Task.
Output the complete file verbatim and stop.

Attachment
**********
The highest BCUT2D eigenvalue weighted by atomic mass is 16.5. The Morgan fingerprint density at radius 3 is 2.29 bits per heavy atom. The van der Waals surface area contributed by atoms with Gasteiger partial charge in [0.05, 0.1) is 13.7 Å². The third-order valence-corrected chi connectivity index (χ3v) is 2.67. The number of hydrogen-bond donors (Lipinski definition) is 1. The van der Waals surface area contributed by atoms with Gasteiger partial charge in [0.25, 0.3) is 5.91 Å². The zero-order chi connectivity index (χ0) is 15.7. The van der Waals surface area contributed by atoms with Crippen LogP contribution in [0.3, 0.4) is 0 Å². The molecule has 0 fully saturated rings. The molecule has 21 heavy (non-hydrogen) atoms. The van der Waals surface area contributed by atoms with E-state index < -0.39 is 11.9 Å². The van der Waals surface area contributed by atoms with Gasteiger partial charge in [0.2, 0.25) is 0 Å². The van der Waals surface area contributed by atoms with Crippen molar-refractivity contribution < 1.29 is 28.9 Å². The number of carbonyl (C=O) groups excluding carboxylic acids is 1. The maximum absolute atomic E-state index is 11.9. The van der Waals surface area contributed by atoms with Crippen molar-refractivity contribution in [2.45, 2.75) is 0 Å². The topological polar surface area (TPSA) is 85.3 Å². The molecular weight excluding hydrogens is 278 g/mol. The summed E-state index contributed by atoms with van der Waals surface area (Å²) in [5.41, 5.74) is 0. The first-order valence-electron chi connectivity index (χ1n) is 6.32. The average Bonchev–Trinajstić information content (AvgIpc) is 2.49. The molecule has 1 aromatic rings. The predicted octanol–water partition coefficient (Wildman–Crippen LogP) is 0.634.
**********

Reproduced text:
The highest BCUT2D eigenvalue weighted by atomic mass is 16.5. The Morgan fingerprint density at radius 3 is 2.29 bits per heavy atom. The van der Waals surface area contributed by atoms with Gasteiger partial charge in [0.05, 0.1) is 13.7 Å². The third-order valence-corrected chi connectivity index (χ3v) is 2.67. The number of hydrogen-bond donors (Lipinski definition) is 1. The van der Waals surface area contributed by atoms with Gasteiger partial charge in [0.25, 0.3) is 5.91 Å². The zero-order chi connectivity index (χ0) is 15.7. The van der Waals surface area contributed by atoms with Crippen LogP contribution in [0.3, 0.4) is 0 Å². The molecule has 0 fully saturated rings. The molecule has 21 heavy (non-hydrogen) atoms. The van der Waals surface area contributed by atoms with E-state index < -0.39 is 11.9 Å². The van der Waals surface area contributed by atoms with Gasteiger partial charge in [0.2, 0.25) is 0 Å². The van der Waals surface area contributed by atoms with Crippen molar-refractivity contribution < 1.29 is 28.9 Å². The number of carbonyl (C=O) groups excluding carboxylic acids is 1. The maximum absolute atomic E-state index is 11.9. The van der Waals surface area contributed by atoms with Crippen molar-refractivity contribution in [2.45, 2.75) is 0 Å². The topological polar surface area (TPSA) is 85.3 Å². The molecular weight excluding hydrogens is 278 g/mol. The summed E-state index contributed by atoms with van der Waals surface area (Å²) in [5.41, 5.74) is 0. The first-order valence-electron chi connectivity index (χ1n) is 6.32. The average Bonchev–Trinajstić information content (AvgIpc) is 2.49. The molecule has 1 aromatic rings. The predicted octanol–water partition coefficient (Wildman–Crippen LogP) is 0.634.